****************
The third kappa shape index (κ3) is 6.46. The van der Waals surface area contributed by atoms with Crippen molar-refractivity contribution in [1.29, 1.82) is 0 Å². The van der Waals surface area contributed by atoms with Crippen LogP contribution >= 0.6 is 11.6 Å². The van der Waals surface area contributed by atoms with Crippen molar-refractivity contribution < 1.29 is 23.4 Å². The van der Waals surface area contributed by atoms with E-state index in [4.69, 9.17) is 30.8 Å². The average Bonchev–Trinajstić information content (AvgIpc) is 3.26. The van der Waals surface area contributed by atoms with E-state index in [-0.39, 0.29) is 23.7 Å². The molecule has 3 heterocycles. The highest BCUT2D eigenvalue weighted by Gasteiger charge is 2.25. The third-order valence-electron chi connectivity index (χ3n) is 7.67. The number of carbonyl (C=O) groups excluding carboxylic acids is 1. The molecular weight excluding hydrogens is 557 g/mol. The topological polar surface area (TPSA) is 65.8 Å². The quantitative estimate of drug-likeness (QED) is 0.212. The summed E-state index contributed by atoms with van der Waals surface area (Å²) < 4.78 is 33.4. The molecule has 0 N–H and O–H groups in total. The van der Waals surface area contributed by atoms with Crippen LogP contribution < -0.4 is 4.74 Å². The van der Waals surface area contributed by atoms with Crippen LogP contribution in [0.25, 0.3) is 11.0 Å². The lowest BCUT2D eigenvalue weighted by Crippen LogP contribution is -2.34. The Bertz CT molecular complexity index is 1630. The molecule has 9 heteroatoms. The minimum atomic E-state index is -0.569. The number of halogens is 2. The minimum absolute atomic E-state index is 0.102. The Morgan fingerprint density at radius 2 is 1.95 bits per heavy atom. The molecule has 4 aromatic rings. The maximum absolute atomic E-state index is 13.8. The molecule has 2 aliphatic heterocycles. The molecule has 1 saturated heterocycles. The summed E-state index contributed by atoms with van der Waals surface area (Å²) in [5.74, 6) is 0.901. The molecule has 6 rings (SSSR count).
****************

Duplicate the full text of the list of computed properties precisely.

The third kappa shape index (κ3) is 6.46. The van der Waals surface area contributed by atoms with Crippen molar-refractivity contribution in [1.29, 1.82) is 0 Å². The van der Waals surface area contributed by atoms with Crippen LogP contribution >= 0.6 is 11.6 Å². The van der Waals surface area contributed by atoms with Crippen molar-refractivity contribution < 1.29 is 23.4 Å². The van der Waals surface area contributed by atoms with E-state index in [4.69, 9.17) is 30.8 Å². The average Bonchev–Trinajstić information content (AvgIpc) is 3.26. The van der Waals surface area contributed by atoms with E-state index in [-0.39, 0.29) is 23.7 Å². The molecule has 3 heterocycles. The highest BCUT2D eigenvalue weighted by Gasteiger charge is 2.25. The third-order valence-electron chi connectivity index (χ3n) is 7.67. The number of carbonyl (C=O) groups excluding carboxylic acids is 1. The molecular weight excluding hydrogens is 557 g/mol. The topological polar surface area (TPSA) is 65.8 Å². The quantitative estimate of drug-likeness (QED) is 0.212. The summed E-state index contributed by atoms with van der Waals surface area (Å²) < 4.78 is 33.4. The molecule has 0 N–H and O–H groups in total. The van der Waals surface area contributed by atoms with Crippen LogP contribution < -0.4 is 4.74 Å². The van der Waals surface area contributed by atoms with Crippen LogP contribution in [0.25, 0.3) is 11.0 Å². The lowest BCUT2D eigenvalue weighted by Crippen LogP contribution is -2.34. The Bertz CT molecular complexity index is 1630. The molecule has 9 heteroatoms. The minimum atomic E-state index is -0.569. The number of halogens is 2. The minimum absolute atomic E-state index is 0.102. The Morgan fingerprint density at radius 2 is 1.95 bits per heavy atom. The molecule has 4 aromatic rings. The maximum absolute atomic E-state index is 13.8. The molecule has 2 aliphatic heterocycles. The molecule has 1 saturated heterocycles. The summed E-state index contributed by atoms with van der Waals surface area (Å²) in [5.74, 6) is 0.901. The molecule has 6 rings (SSSR count).